The similarities between the two cases are striking, as is one difference: no charges were filed in Hernandez’s death at the hands of MTS security
The San Diego Union Tribune
By GREG MORAN, DAVID HERNANDEZ
APRIL 25, 2021 5 AM PT
On the evening of Oct. 15, in the heart of downtown: 24-year-old Angel Zapata Hernandez had died while handcuffed and restrained at the hands of two Metropolitan Transit Service security workers, one of whom knelt on his neck for six minutes and seven seconds.
At the very time the protesters were filling the streets demanding change, police and prosecutors were reviewing Hernandez’s death, which like Floyd’s was also captured on videotape in agonizing detail.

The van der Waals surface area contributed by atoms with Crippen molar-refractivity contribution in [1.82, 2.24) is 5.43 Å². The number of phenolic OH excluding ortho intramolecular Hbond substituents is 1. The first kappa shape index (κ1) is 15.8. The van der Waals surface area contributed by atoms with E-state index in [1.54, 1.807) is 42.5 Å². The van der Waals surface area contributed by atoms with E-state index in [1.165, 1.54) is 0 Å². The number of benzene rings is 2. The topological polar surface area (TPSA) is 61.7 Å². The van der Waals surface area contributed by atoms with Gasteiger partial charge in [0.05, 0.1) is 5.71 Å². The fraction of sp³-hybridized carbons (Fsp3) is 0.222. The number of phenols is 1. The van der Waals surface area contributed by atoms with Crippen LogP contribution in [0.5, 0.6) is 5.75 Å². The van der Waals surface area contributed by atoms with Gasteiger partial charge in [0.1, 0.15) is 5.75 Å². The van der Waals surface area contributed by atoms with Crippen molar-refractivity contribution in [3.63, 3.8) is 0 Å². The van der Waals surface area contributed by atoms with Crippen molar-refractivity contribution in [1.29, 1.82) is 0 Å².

Aside from a vaguely-worded news release from the San Diego Police Department one day after Zapata Hernandez died, few people outside of law enforcement knew the circumstances of his death. It was not until Monday — when MTS board Chairman Nathan Fletcher and Zapata Hernandez family lawyer Eugene Iredale announced at a news conference that the transit system was settling a claim from family for $5.5 million — that the video was released publicly.
Iredale, a veteran civil rights lawyer with a long record of successfully suing agencies over civil rights violations, said at first he was skeptical of Fletcher’s motivation but soon saw it was legitimate. He said no leader of an agency he was preparing to sue had ever before contacted him with an offer to resolve the case.
“It really surprised me,” Iredale said. “I was eventually impressed by their good faith.
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